Maths in a minute: Adding fractions (the easy way)

Ruler

Adding fractions is probably the first difficult bit of maths we come across at school. For example, to work out $\frac{5}{6} + \frac{7}{10}$ you first need to figure out that the lowest common multiple of 6 and 10 is 30, and that in order to get 30 in the denominator of both fractions you need to multiply the numerator 5 by 5 and the numerator 7 by 3. This gives

$\frac{5}{6} + \frac{7}{10} = \frac{(5 \times 5)}{30} + \frac{(7 \times 3)}{30} = \frac{25}{30} + \frac{21}{30} = \frac{(25+21)}{30} = \frac{46}{30}.$

You then need to get rid of the common factors of 46 and 30, giving the final result $\frac{23}{15},$ which bears no resemblance whatsoever to the original two fractions. Doing this as a ten-year-old who has never seen it before is pretty tough.

Here is an alternative recipe that always works and doesn't involve faffing around with lowest common denominators. Writing "top" for numerator and "bottom" for denominator, the idea is to do:

(top left x bottom right + top right x bottom left) / (bottom left x bottom right).

Applied to our example this gives:

  \[  \frac{(5 \times 10 + 7 \times 6)}{(6 \times 10)} = \frac{(50 + 42)}{60} = \frac{92}{60} = \frac{23}{15}.  \]    

The difference to the standard way of adding fractions is that you are not bothered with finding the lowest common denominator. You simply use the product of the two denominators as a common denominator. Then, in order to bring both fractions on that common denominator you only need to multiply the numerator of each by the denominator of the other. Easy!

Apparently this is how Vedic mathematicians in ancient India added up fractions. If you happen to speak German, you can also explore this method in musical form in this maths rap by DorFuchs. And even if you don't speak German, it's cute!

Comments

I was taught this method at school (London, late 60s). Why on earth anyone would think that making it more complicated by chucking in this unnecessary LCD business is entirely beyond me. Now I'm thinking I should check that my kids haven't been polluted by this nonsense!

...its also the way I was taught to do it 52 years ago in a junior school in Swindon!

Remember doing it this way at school - 50+ years ago.

ditto

abundantly obvious.

same process as lcm

just figuring the lcm the way i always did it.

but then i am incapable of learning and incapable of remembering. without 90 days practice lol.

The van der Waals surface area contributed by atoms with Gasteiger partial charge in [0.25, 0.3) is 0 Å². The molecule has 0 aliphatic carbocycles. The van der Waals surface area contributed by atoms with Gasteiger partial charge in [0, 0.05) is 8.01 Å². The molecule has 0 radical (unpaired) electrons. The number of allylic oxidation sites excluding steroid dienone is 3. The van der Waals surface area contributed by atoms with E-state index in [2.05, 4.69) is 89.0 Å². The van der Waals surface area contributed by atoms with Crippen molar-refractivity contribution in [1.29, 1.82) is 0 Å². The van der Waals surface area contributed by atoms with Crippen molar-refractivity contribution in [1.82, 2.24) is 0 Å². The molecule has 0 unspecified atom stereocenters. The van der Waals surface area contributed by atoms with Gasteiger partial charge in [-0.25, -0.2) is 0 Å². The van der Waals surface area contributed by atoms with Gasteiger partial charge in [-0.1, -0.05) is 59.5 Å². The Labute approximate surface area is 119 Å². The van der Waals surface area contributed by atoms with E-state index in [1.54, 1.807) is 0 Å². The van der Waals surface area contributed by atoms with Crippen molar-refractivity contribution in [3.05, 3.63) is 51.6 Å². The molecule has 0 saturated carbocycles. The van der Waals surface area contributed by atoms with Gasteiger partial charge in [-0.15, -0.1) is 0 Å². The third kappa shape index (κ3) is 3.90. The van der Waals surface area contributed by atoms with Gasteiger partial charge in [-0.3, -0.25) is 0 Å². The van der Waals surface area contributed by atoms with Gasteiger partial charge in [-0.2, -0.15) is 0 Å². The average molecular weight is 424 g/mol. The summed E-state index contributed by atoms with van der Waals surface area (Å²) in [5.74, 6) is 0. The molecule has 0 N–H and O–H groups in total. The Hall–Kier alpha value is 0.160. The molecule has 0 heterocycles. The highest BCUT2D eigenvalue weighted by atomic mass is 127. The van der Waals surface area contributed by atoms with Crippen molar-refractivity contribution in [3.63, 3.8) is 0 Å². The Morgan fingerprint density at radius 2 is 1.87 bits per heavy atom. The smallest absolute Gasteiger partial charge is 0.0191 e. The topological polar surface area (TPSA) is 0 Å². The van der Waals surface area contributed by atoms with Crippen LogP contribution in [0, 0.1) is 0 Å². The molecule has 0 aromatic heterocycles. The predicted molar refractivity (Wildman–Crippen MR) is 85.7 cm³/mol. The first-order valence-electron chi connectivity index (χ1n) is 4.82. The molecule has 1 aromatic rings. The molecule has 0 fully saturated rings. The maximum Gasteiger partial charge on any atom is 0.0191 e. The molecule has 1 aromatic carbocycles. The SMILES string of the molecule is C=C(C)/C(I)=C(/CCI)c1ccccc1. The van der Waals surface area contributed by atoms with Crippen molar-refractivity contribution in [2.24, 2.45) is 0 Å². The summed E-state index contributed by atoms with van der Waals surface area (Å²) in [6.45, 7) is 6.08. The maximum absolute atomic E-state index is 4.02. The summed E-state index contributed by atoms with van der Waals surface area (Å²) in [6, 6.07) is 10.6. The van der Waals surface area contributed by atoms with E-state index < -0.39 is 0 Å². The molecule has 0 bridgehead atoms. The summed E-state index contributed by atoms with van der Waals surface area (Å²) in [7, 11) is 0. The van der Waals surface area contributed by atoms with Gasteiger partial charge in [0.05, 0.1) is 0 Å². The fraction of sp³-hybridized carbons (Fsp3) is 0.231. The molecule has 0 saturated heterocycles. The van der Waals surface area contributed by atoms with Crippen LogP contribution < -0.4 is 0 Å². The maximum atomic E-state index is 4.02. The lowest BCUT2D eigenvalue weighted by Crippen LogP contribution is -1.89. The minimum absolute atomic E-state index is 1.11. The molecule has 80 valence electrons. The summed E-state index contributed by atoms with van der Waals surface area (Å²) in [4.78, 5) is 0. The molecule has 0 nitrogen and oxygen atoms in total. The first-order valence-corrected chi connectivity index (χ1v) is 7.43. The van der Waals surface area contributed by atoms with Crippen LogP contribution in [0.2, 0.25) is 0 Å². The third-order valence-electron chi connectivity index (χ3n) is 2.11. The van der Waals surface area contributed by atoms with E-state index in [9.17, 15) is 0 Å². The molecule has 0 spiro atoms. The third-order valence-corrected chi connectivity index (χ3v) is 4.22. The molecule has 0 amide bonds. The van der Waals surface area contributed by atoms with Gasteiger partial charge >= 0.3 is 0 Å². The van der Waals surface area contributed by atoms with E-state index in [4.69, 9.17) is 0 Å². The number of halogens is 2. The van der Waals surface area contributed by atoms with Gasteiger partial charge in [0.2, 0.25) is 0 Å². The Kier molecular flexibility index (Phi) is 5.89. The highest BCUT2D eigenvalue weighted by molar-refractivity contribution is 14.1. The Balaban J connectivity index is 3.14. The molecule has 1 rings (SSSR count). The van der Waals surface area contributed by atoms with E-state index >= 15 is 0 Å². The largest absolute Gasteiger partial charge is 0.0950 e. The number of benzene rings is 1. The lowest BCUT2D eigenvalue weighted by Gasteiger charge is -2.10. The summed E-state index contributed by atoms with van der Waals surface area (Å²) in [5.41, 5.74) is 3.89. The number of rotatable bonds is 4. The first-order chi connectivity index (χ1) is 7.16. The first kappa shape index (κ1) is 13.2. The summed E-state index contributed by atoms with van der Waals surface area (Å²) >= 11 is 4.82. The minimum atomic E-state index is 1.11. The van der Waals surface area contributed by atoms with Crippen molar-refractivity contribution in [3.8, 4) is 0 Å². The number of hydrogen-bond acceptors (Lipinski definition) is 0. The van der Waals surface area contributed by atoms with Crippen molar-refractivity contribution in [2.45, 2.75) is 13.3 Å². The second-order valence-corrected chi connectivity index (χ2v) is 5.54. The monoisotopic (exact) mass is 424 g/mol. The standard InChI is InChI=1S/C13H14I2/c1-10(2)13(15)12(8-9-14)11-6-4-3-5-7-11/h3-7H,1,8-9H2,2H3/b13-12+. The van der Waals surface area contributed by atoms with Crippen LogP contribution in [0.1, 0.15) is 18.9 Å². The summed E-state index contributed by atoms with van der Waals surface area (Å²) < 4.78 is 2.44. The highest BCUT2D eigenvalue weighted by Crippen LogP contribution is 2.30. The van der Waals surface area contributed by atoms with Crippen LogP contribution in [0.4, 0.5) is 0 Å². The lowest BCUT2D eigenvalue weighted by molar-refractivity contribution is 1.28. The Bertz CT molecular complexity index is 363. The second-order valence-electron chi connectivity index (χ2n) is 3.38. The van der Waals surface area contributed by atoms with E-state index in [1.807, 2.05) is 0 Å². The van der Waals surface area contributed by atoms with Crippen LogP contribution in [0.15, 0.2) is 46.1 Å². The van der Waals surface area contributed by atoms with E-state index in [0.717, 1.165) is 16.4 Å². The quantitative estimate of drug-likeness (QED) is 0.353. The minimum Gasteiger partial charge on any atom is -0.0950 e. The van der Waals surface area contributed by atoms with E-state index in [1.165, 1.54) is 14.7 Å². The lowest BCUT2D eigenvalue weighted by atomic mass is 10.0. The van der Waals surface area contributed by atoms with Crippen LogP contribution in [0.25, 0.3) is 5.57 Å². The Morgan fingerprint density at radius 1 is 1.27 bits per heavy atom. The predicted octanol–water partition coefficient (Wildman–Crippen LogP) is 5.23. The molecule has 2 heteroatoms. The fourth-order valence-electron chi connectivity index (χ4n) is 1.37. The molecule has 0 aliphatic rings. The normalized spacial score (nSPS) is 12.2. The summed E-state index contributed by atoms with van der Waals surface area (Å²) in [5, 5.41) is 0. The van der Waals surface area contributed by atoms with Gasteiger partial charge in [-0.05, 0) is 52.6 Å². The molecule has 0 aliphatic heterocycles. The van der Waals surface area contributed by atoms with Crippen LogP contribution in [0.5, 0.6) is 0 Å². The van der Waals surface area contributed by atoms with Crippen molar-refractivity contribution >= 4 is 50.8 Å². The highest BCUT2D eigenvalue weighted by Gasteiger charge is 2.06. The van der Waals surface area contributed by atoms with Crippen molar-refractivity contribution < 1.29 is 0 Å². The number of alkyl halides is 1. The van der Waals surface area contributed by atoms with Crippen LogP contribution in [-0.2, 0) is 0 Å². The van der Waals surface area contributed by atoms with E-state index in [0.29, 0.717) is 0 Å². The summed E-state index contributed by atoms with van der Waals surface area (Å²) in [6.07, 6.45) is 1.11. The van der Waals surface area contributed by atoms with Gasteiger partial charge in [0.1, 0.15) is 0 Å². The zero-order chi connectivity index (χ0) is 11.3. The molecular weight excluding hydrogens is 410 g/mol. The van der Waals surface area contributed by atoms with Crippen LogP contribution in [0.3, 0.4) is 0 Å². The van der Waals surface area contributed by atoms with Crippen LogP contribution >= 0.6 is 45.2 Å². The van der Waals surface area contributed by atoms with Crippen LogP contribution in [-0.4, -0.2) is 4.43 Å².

so i figure what i deal with all over again one second at a time; boring things i practice so i no longer notice them they become habits.

Try adding
1/2 + 1/3 + 5/6 + 4/9
without looking for the lowest common denominator. The numbers get large fairly fast using the crude method touted here.

Since when are kids too stupid to comprehend lowest common denominator?

Method I was taught in Florida in the late 80s. Next year moved to Atlanta and was "corrected" and forced to use LCD method. Yeck.

Nothing new.

Same way I was taught in 1975, this does not deserve an article in 2014.

Mathematical short-cuts are often traps.

The student who learns to work fractions this way and never learns LCD will struggle in algebra and fail at calculus.

The goal IS NOT to teach easy computation--we have computers and calculators for that.

The goal IS to teach mathematical theory that can be generalized and used to learn more complex ideas.

exactly
this method works for here and now BUT
without the skills to do it properly youll run into trouble later in high school maths

Okay, so adding fractions works by using any common multiple of the denominators, not just the lowest... Doesn't seem ground-breaking and, frankly, what's the point?
Firstly students will also learn how to find the LCM of two numbers anyway.
Secondly, they need to simplify the fraction, which requires the notion common factors and it's not something that comes easy to them
Thirdly, if you try doing that to algebraic fractions or higher number fractions using this method, you'll get in trouble quickly...
Basically, uninteresting, a very particular case and not useful...
Sorry...

There really is nothing special to this method, at all. I came up with the thought in school once, I guess any student might come up with that idea, sooner or later, because finding LCDs was a pain in the ass when you could just do it this way, obviously...

What a shame that +Plus magazine is suggesting that confidence-building and efficient computation techniques are 'faffing'.

Students who know their times facts (times tables) have no difficulty finding LCM, those with less confidence can try the ' 2x bigger denom, does it work for smaller? 3xbigger denom, does it work for smaller' method. Those who find LCM an issue would be better if given activities and time to understand the LCM concept and build instant recall skills in times facts. If LCM is beyond them, using bigger CMs just gives more opportunity to make computation errors with the bigger numbers - not a confidence-building approach.

Fractions techniques are brilliant tools to simplify otherwise complex calculations. Fractions are already short-cuts for multiply/division. I teach them as a step into using 'professional tools' as you would teach an apprentice the techniques of the master craftsman.